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[双语]纽约时报评选年度汉字 “管”字界定中国社会 [Copy link] 中文

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Post time 2012-3-1 15:09:19 |Display all floors
Anyone who’s studied Chinese for more than a few months becomes a folk etymologist. Look: the Chinese character for “good” combines “woman” and “child”! China must be a society of patriarchal homebodies!
任何学过几个月汉语的人都能成民俗词源专家,不信你看:汉字“好”由“女”和“子”组成,一双儿女凑成好,可以看出中国社会一定强调家族观念。

Anyone who’s studied Chinese for more than a few years tends to give it up. The history and evolution of Chinese characters is such a messy accretion of historical sediment and false cognates that even scholars of Chinese take its etymology with a grain of salt.
任何学过几年汉语的人都会想要放弃。中国汉字的历史和变革掺杂了太多历史的沉淀和似是而非的同源词汇,就算是中国的学者对本国的词源学研究也还是有所保留。

But language is telling, and as I translated a novel about official corruption over the past year, one character began to emerge as the linchpin of the book’s discussion of power and those who wield it. That character is 管, pronounced guǎn, with a “scooping” tone.
不过语言都是在讲故事。我在去年翻译过一本关于官员腐败的小说。书中主要讨论权力和弄权者,有一个汉字作为文章的关键主题浮出了水面:汉字“管”,第三声,读起来有一种“挖东西”的语调。

Originally meaning “pipe” or “flute” — the feathery bit at the top is the bamboo radical, indicating a section of bamboo culm — guǎn later evolved into a verb meaning “to manage” or “to be in charge of.” If I were given only one word to capture Chinese society, guǎn would be it.
这个汉字的本意是“管道”或“长笛”,上面是竹字头,表示是竹秆的一部分。“管”字后来发展成动词,意思为“管理”或“负责”。如果让我用一个单词来界定中国社会,我会选这个字。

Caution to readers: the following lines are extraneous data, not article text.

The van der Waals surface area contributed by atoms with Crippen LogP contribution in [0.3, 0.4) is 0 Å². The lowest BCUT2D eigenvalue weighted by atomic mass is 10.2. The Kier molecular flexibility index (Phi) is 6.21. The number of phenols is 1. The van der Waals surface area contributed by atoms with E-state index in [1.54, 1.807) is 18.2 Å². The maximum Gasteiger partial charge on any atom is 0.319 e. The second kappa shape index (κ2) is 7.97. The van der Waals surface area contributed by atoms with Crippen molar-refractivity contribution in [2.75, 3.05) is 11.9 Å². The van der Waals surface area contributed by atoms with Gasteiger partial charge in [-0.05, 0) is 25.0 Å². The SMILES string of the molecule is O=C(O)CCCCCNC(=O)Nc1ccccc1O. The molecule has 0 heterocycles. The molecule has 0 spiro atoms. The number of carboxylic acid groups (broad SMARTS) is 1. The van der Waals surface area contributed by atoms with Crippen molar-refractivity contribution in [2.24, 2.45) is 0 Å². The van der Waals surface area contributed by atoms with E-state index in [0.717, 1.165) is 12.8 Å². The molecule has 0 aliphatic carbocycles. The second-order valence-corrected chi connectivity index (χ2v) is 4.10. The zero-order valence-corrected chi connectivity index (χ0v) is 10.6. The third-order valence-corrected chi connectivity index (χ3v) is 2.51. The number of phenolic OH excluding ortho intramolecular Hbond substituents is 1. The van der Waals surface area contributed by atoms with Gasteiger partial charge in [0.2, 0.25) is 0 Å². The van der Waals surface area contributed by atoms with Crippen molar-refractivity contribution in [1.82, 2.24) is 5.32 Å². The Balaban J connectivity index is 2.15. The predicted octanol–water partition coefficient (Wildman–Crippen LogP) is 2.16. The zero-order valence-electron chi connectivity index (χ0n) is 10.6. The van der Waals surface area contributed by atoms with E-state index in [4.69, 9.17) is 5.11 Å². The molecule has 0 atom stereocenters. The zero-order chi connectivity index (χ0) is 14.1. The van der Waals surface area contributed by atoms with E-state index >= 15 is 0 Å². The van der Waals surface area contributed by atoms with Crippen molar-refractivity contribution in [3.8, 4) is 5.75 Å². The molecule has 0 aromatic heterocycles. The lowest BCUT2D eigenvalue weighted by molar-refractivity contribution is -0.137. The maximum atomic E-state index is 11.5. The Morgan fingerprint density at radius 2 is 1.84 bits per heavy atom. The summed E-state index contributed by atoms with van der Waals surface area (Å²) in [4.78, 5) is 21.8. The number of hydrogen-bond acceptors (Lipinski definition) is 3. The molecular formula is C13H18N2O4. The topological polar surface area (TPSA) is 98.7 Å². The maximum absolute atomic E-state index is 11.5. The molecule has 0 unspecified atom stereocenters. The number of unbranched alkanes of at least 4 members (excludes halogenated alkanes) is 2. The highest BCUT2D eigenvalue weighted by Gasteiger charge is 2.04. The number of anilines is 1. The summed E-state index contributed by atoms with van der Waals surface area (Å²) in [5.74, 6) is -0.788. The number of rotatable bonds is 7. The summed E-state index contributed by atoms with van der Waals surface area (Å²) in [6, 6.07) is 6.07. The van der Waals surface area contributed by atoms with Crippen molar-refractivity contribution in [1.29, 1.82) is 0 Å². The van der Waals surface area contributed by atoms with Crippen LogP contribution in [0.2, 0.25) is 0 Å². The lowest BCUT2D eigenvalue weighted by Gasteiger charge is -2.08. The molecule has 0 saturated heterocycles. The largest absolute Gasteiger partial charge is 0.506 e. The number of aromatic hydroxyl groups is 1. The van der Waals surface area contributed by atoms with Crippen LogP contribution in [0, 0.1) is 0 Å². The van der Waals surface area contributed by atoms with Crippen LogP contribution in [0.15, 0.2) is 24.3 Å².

Guǎn appears wherever authority is wielded. Besides its base meaning of being in charge, it shows up in “jurisdiction” (管辖, guǎnxiá), “management” (管理, guǎnlǐ), “supervisory control” (管制, guǎnzhì, sometimes a euphemism for a police lockdown) and “butler” (管家, guǎnjiā).
涉及到行使权力的地方都会用到这个字。根据“负责”这个基本意思,“管”字可以出现在下面这些动词短语中:管辖,管理,管制,管家。

“Who’s in charge here?” (这归谁管, zhèguīshéiguǎn) is the first — alas, often the only — question asked to solve problems. Just as a king “beats” (guǎn again) a queen in a deck of cards, he who guǎns has the final say.
有问题需要解决,第一句问的话便是:“这归谁管?” 就像在扑克牌中王“管着”后一样,管这件事的人有最终的决定权。

A common misconception about power in China is that it is totalitarian in nature — brutal, faceless and systematic. While that reality certainly exists, the majority of interactions with authority in China are of the kind embodied by the character guǎn: paternalistic, moralistic and personal. Authority can sometimes be bargained with and nudged. The image evoked is that of a local magistrate in imperial times, bending an ear to a peasant’s complaint and promising to take matters into his own hands.
人们普遍将中国的权力运行误解为集权主义:冷酷无情、没有个性、系统规律。虽然这些可能的确存在,但同中国官员交往的方式还是体现在“管”字上:家长式作风、道德说教和事必躬亲。有时候你可以跟官员讨价还价、唠叨抱怨,这让人马上想起封建帝王时代的这样一幅图景:地方官员侧耳倾听农民的抱怨,承诺自己将亲自处理。